2. Fidel Castro will continue to defy all of Washington's efforts and still be alive and well at the end of the year (his 80th, for those keeping track.) Likewise, Cuba will remain independent and not turn into another Puerto Rico, much to Washington's dismay.

3. US trumps up a war on Iran, and probably Syria as well. Look for fudged dossiers, intel failures, and self-interested "informants" galore. Said false informers will be uncommonly cozy with high-level members of BushCo, particularly Condi Rice. Another goofy-ass deck of cards will be issued, this one full of black-turbaned mullahs and the occasional woman in a chador. Priceless Persian antiquities will be looted. Only building in Tehran not ransacked or destroyed in fighting will be the Oil Ministry, which will enjoy a heavy guard of US marines.

4. Evo Morales will take a leaf from Hugo Chavez's book, and make multinational companies looking to tap Bolivia's natural gas dance to his piping. He will raise their taxes and hold them to pay; also look for joint ventures only, with Bolivia holding controlling interest. Proceeds to go to impoverished Bolivians for a change. Huge improvements will result. Wealthy Bolivian oligarchy will take a leaf from that of Venezuela, and whine about his friendship with Fidel Castro and Hugo Chavez. Again, alarming noises of nonexistent communist encroachment. Only Washington will take it seriously. Look for another fatwa from Patwa.

5. Augusto Pinochet will finally go down for crimes against humanity. This time, though, he won't be able to use poor health as a "get out of jail free" card. Judge who was bamboozled once, saw interview footage taken shortly after, in which the old dictator appeared surprisingly hale and hearty for one supposedly at death's door. Said footage is now admissible in court as evidence that the accused was trying to evade prosecution. If Pinochet should pop off when the guilty verdict is read, it will be poetic justice for the families of those his regime killed and tortured and "disappeared". US will fear the legal repercussions as those apply to it, as well.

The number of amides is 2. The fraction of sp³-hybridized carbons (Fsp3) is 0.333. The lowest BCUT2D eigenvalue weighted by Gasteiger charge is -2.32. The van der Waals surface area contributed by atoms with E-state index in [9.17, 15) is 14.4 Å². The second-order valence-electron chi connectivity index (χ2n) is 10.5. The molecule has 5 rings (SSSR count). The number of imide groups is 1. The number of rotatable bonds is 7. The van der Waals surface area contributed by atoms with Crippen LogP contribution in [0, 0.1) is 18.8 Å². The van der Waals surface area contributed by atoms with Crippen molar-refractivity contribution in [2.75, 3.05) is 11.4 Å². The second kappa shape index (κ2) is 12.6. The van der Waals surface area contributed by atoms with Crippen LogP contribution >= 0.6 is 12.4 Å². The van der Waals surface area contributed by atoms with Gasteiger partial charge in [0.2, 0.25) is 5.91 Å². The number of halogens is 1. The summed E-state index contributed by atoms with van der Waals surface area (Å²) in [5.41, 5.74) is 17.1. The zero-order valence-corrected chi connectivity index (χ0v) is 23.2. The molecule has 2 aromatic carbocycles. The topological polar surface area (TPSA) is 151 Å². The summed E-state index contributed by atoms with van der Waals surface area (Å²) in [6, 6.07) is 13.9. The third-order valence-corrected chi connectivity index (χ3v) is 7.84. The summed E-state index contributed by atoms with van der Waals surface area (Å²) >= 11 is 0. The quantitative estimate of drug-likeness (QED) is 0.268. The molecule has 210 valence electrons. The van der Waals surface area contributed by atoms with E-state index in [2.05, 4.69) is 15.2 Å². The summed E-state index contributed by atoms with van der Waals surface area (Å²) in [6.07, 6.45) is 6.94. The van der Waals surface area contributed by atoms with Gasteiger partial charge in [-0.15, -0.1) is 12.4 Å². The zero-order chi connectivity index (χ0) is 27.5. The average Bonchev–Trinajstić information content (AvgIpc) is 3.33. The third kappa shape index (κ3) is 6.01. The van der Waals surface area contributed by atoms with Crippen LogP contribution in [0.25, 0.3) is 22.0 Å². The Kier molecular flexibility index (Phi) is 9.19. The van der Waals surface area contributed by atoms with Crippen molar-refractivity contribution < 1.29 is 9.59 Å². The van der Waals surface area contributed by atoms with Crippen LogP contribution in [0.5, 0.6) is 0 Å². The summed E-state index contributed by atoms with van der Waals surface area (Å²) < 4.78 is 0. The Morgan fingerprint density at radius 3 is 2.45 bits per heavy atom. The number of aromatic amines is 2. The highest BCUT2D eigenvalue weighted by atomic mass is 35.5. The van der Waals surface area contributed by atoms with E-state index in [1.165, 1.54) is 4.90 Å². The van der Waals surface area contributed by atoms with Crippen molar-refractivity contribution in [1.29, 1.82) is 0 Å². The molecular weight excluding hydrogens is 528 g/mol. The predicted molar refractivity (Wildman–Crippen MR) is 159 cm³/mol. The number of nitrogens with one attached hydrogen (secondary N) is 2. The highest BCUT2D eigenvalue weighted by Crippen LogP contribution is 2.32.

6. European Union will hold Washington's feet to the fire over CIA torture flights landing at various international airports. Look for plenty of tapdancing from Condi.

7. European Union will hold Poland and Romania's feet to the fire over CIA secret prisons on their soil. Look for plenty of tapdancing there as well.

8. Black residents of New Orleans return one by one to find their homes rebuilt--and unavailable to them, but occupied by white folks far better off. And it won't be any coincidence, either. Meanwhile, Michael "Drownie" Brown will find his latest business venture flopping, to no one's surprise except, perhaps, Dubya. Halliburton, on the other hand, will continue to make out like the bandit it is.

9. Mexico will join the great left-flowing tide of Latin America, and elect former Mexico City mayor Andres Manuel Lopez Obrador president. Washington bootlicker Vicente Fox will be heard whining in the background about how the new president is an "autocrat" and a "dictator", if not an outright communist. Also look for an excellent showing by the newly-fledged Zapatista party, accompanied by more anxious noises from Washington. Friendlier relations with Cuba and Venezuela (and probably Bolivia as well) on the horizon. Heads-up for possible coup/assassination attempt on Obrador and/or Subcomandante Marcos from right-wing rump roast, aided by CIA and preceded by yet another fatwa from Patwa (who, with any luck, will bust a blood vessel at this juncture and so be rendered inoperable.)

10. Iraq war continues to be in its "last throes", but with end mysteriously nowhere in sight. Death count of US military alone will top 5,000 by year's end. Iraqis? Your guess is as good as mine. (Mine is that it will top the half-million mark if it hasn't already.) Meanwhile, on the home front, the blossom will go off Karl Rove's turd for good as Patrick Fitzgerald indicts him for treason and/or perjury in the outing of Valerie Plame. Look for explosions galore--and not from July 4 fireworks, either.

Check back again, this time, next year. I predict that Ye Olde Crystal Ball will have been remarkably accurate.